Unfortunately, someone has to be the grown-up
So for the moment the bicycling is over. Everyone stops; well, almost everyone. There are a handful for whom getting in their miles is more important than stopping to see if Stitchface has been gored to death or to find out if Little Sammy Snubbins needs mouth-to-brain resuscitation, and…
…there is no “and.”
It’s now, off the bike not on it, that character is revealed.
The character is revealed of G3 who swings back, gets the riders off the road, orders others to control the traffic, and swiftly calls the rescue wagon with Nurse Jeanette and Nurse Ava to come and haul back the broken bikes and thankfully unbroken bodies.
The character is revealed of Stathis the Wily Greek, who despite his stone-faced demeanor is one of the first to dismount and leap to the aid of the fallen, though he was on Generic Steve’s wheel and narrowly avoided catastrophe himself.
The character is revealed of numerous other riders whose first and only impulse was to stop and help.
And the character is revealed of those who couldn’t have cared less.
The little drama plays out again, reminding us that it’s not about the bike, it’s about what happens on the bike, and what happens off it. The unsophisticated and uninitiated might even go so far as to call it “life.”
March 31, 2013 § 9 Comments
This one had merit. Out of 14,304 times and more than 2,000 riders, he convincingly took the 1.2 mile KOM by three seconds. The segment is regularly ridden hard and the contingent yesterday, as it often does, contained continental pros, former pros, national champions, state champions, and some of the the best active racers in California.
Strava KOM-munism is mostly standing in front of a mirror admiring yourself. The rider picks a segment, hones the conditions, and repeatedly goes for it until the little crown pops up. The segments are mostly minor in terms of the number of riders and the number of times the segment has been ridden on Strava. KOM-munism is self-glory that is only rarely vindicated through actual racing.
Sometimes, though, the right rider on the right ride with the ride mix of fellow flailers pulls it all together. The result? A mass clubbing of baby seals and a new King Clubber.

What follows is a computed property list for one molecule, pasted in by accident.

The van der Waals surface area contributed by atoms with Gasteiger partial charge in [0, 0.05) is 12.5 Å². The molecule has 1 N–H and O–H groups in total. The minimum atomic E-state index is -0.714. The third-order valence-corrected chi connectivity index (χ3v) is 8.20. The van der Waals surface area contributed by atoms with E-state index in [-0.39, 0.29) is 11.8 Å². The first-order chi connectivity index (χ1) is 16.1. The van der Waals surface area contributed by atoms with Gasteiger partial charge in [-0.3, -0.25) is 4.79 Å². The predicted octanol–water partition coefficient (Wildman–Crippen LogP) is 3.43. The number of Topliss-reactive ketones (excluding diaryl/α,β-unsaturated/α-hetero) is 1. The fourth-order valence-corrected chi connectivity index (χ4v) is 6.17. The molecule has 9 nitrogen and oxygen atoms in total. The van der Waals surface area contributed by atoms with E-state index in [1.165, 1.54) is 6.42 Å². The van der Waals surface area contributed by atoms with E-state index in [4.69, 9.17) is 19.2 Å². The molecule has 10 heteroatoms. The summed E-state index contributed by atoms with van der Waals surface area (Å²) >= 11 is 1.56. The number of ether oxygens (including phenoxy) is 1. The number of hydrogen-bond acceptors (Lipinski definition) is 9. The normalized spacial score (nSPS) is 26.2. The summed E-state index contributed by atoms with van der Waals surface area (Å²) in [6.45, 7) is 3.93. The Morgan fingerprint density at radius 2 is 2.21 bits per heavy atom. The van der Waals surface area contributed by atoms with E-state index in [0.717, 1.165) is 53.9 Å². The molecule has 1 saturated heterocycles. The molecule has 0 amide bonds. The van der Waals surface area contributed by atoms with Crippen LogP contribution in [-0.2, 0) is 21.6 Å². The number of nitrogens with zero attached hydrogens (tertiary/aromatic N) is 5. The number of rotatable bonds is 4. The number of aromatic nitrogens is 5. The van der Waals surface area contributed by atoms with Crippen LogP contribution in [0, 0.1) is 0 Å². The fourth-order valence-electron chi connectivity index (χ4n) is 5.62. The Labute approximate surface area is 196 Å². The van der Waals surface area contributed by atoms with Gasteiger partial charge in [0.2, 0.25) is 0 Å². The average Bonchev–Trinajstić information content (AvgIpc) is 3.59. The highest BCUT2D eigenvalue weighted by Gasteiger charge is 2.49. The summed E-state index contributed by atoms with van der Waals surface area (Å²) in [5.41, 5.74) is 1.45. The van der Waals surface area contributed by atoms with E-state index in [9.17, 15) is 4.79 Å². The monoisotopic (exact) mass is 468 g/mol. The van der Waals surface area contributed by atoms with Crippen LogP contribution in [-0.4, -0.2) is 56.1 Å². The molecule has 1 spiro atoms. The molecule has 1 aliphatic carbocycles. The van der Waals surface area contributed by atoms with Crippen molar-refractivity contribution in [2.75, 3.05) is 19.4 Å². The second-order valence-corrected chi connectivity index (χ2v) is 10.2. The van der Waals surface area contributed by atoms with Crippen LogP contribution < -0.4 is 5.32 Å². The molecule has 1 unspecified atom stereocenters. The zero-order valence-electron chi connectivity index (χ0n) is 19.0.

That happened yesterday on the Donut. MMX came to town from North County San Diego, and the ride included Rudy Napolitano, Danny Heeley, some pro dude from Champion Systems, and a host of other hammerheads. Aaron Wimberley exploded out of Malaga Cove. MMX bridged up to him, followed by a tiny chick named Flavia. She was so small that hunch over as much as I might the only thing that got a decent draft were my knees.
Aaron kept the heat on until Flavia fried off the back, and I with her. As we rounded the bend, MMX hit the front with such power and abandon that Aaron, who had set the KOM-winning pace, was busted out the back. MMX pulled away, quickly becoming a tiny speck of churning, pounding pain levers. By the time he sat up there was nothing left of the 100+ wankoton, and he would find out at ride’s end that he was the new KOM of this segment: http://app.strava.com/segments/753144.
This, of course, is how it should be done. It should be done from the sharp end of the spear, not lollygagging in back and “making up time” by racing through the group to the front when the pace picks up. It should be done amidst a field thick with accomplished riders. It should be done convincingly and with strength, not by hanging onto the wheel of a breakaway and pushing through at the last second to snag the KOM by a wheel. Most of all, it should be done the way this one was done–not to get the KOM, but to break the legs and spirits of those behind, the KOM being a secondary reward that only came as surprise after the ride.
Hats, then, off!